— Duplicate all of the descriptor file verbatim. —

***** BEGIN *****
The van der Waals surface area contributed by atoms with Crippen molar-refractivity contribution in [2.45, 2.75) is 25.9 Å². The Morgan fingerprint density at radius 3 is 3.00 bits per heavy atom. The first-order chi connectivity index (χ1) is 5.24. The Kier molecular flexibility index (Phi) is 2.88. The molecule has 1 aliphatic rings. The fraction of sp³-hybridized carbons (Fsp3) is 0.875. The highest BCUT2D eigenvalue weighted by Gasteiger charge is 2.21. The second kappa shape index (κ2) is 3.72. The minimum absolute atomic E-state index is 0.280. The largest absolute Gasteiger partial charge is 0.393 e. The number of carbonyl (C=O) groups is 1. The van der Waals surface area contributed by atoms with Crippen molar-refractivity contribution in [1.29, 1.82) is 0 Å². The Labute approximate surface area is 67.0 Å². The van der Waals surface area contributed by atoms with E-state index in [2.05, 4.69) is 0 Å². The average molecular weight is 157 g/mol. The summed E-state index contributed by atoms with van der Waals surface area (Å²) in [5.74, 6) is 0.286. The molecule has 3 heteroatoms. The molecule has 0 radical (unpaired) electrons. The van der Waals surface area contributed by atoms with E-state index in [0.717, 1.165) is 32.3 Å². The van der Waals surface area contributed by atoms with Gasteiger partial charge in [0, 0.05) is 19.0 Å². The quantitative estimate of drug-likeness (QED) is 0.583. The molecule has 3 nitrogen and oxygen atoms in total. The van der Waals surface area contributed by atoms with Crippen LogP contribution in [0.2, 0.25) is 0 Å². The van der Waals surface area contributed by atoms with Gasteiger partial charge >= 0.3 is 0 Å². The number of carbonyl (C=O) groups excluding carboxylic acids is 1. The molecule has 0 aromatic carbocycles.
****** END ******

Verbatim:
The van der Waals surface area contributed by atoms with Crippen molar-refractivity contribution in [2.45, 2.75) is 25.9 Å². The Morgan fingerprint density at radius 3 is 3.00 bits per heavy atom. The first-order chi connectivity index (χ1) is 5.24. The Kier molecular flexibility index (Phi) is 2.88. The molecule has 1 aliphatic rings. The fraction of sp³-hybridized carbons (Fsp3) is 0.875. The highest BCUT2D eigenvalue weighted by Gasteiger charge is 2.21. The second kappa shape index (κ2) is 3.72. The minimum absolute atomic E-state index is 0.280. The largest absolute Gasteiger partial charge is 0.393 e. The number of carbonyl (C=O) groups is 1. The van der Waals surface area contributed by atoms with Crippen molar-refractivity contribution in [1.29, 1.82) is 0 Å². The Labute approximate surface area is 67.0 Å². The van der Waals surface area contributed by atoms with E-state index in [2.05, 4.69) is 0 Å². The average molecular weight is 157 g/mol. The summed E-state index contributed by atoms with van der Waals surface area (Å²) in [5.74, 6) is 0.286. The molecule has 3 heteroatoms. The molecule has 0 radical (unpaired) electrons. The van der Waals surface area contributed by atoms with E-state index in [0.717, 1.165) is 32.3 Å². The van der Waals surface area contributed by atoms with Gasteiger partial charge in [0, 0.05) is 19.0 Å². The quantitative estimate of drug-likeness (QED) is 0.583. The molecule has 3 nitrogen and oxygen atoms in total. The van der Waals surface area contributed by atoms with Crippen LogP contribution in [0.2, 0.25) is 0 Å². The van der Waals surface area contributed by atoms with Gasteiger partial charge >= 0.3 is 0 Å². The number of carbonyl (C=O) groups excluding carboxylic acids is 1. The molecule has 0 aromatic carbocycles.